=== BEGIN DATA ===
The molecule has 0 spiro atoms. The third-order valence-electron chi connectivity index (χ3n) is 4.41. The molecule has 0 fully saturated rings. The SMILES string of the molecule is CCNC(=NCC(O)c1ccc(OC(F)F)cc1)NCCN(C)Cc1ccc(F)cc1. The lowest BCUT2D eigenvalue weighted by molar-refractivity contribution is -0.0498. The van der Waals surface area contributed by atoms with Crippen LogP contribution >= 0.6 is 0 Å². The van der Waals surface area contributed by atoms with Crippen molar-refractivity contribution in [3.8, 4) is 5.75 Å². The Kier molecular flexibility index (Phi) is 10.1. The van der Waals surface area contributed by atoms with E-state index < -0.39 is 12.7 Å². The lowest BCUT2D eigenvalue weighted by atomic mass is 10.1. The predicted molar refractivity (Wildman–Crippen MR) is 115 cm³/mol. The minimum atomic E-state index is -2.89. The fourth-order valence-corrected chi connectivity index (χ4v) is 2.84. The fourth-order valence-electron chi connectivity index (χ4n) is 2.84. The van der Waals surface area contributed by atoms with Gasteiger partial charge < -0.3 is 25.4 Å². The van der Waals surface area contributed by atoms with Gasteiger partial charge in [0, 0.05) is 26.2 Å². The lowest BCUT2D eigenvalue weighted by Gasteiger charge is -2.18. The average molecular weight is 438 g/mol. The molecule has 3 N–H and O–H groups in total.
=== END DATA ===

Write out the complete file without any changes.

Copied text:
The molecule has 0 spiro atoms. The third-order valence-electron chi connectivity index (χ3n) is 4.41. The molecule has 0 fully saturated rings. The SMILES string of the molecule is CCNC(=NCC(O)c1ccc(OC(F)F)cc1)NCCN(C)Cc1ccc(F)cc1. The lowest BCUT2D eigenvalue weighted by molar-refractivity contribution is -0.0498. The van der Waals surface area contributed by atoms with Crippen LogP contribution >= 0.6 is 0 Å². The van der Waals surface area contributed by atoms with Crippen molar-refractivity contribution in [3.8, 4) is 5.75 Å². The Kier molecular flexibility index (Phi) is 10.1. The van der Waals surface area contributed by atoms with E-state index < -0.39 is 12.7 Å². The lowest BCUT2D eigenvalue weighted by atomic mass is 10.1. The predicted molar refractivity (Wildman–Crippen MR) is 115 cm³/mol. The minimum atomic E-state index is -2.89. The fourth-order valence-corrected chi connectivity index (χ4v) is 2.84. The fourth-order valence-electron chi connectivity index (χ4n) is 2.84. The van der Waals surface area contributed by atoms with Gasteiger partial charge < -0.3 is 25.4 Å². The van der Waals surface area contributed by atoms with Gasteiger partial charge in [0, 0.05) is 26.2 Å². The lowest BCUT2D eigenvalue weighted by Gasteiger charge is -2.18. The average molecular weight is 438 g/mol. The molecule has 3 N–H and O–H groups in total.